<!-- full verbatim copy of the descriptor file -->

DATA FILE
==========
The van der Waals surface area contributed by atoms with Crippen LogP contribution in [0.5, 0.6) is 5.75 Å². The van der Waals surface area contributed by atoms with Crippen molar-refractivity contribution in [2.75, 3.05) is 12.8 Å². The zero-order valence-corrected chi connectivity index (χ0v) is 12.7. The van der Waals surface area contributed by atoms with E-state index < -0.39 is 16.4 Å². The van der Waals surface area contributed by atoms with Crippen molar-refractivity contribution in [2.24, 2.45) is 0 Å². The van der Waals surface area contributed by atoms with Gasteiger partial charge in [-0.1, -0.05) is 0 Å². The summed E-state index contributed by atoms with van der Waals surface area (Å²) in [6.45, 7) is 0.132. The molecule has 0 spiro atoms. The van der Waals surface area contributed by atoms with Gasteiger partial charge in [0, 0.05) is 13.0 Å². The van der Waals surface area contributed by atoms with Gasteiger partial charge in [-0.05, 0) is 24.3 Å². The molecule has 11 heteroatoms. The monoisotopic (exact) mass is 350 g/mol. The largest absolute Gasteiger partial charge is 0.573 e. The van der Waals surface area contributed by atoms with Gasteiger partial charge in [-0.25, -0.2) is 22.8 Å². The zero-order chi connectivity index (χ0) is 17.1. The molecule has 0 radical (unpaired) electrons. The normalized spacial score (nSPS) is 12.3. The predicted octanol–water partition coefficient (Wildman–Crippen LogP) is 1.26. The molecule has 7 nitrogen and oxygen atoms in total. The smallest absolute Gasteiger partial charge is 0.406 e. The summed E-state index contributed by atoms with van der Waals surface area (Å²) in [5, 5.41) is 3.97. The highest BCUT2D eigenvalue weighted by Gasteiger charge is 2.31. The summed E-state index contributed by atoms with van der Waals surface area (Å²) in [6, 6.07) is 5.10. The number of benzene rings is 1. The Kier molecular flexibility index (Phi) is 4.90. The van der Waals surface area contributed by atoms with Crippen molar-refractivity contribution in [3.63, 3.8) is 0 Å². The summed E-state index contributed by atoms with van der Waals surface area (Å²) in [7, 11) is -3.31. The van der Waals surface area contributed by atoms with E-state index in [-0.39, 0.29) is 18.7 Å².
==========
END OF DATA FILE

The van der Waals surface area contributed by atoms with Crippen LogP contribution in [0.5, 0.6) is 5.75 Å². The van der Waals surface area contributed by atoms with Crippen molar-refractivity contribution in [2.75, 3.05) is 12.8 Å². The zero-order valence-corrected chi connectivity index (χ0v) is 12.7. The van der Waals surface area contributed by atoms with E-state index < -0.39 is 16.4 Å². The van der Waals surface area contributed by atoms with Crippen molar-refractivity contribution in [2.24, 2.45) is 0 Å². The van der Waals surface area contributed by atoms with Gasteiger partial charge in [-0.1, -0.05) is 0 Å². The summed E-state index contributed by atoms with van der Waals surface area (Å²) in [6.45, 7) is 0.132. The molecule has 0 spiro atoms. The van der Waals surface area contributed by atoms with Gasteiger partial charge in [0, 0.05) is 13.0 Å². The van der Waals surface area contributed by atoms with Gasteiger partial charge in [-0.05, 0) is 24.3 Å². The molecule has 11 heteroatoms. The monoisotopic (exact) mass is 350 g/mol. The largest absolute Gasteiger partial charge is 0.573 e. The van der Waals surface area contributed by atoms with Gasteiger partial charge in [-0.25, -0.2) is 22.8 Å². The zero-order chi connectivity index (χ0) is 17.1. The molecule has 0 radical (unpaired) electrons. The normalized spacial score (nSPS) is 12.3. The predicted octanol–water partition coefficient (Wildman–Crippen LogP) is 1.26. The molecule has 7 nitrogen and oxygen atoms in total. The smallest absolute Gasteiger partial charge is 0.406 e. The summed E-state index contributed by atoms with van der Waals surface area (Å²) in [5, 5.41) is 3.97. The highest BCUT2D eigenvalue weighted by Gasteiger charge is 2.31. The summed E-state index contributed by atoms with van der Waals surface area (Å²) in [6, 6.07) is 5.10. The number of benzene rings is 1. The Kier molecular flexibility index (Phi) is 4.90. The van der Waals surface area contributed by atoms with Crippen molar-refractivity contribution in [3.63, 3.8) is 0 Å². The summed E-state index contributed by atoms with van der Waals surface area (Å²) in [7, 11) is -3.31. The van der Waals surface area contributed by atoms with E-state index in [-0.39, 0.29) is 18.7 Å².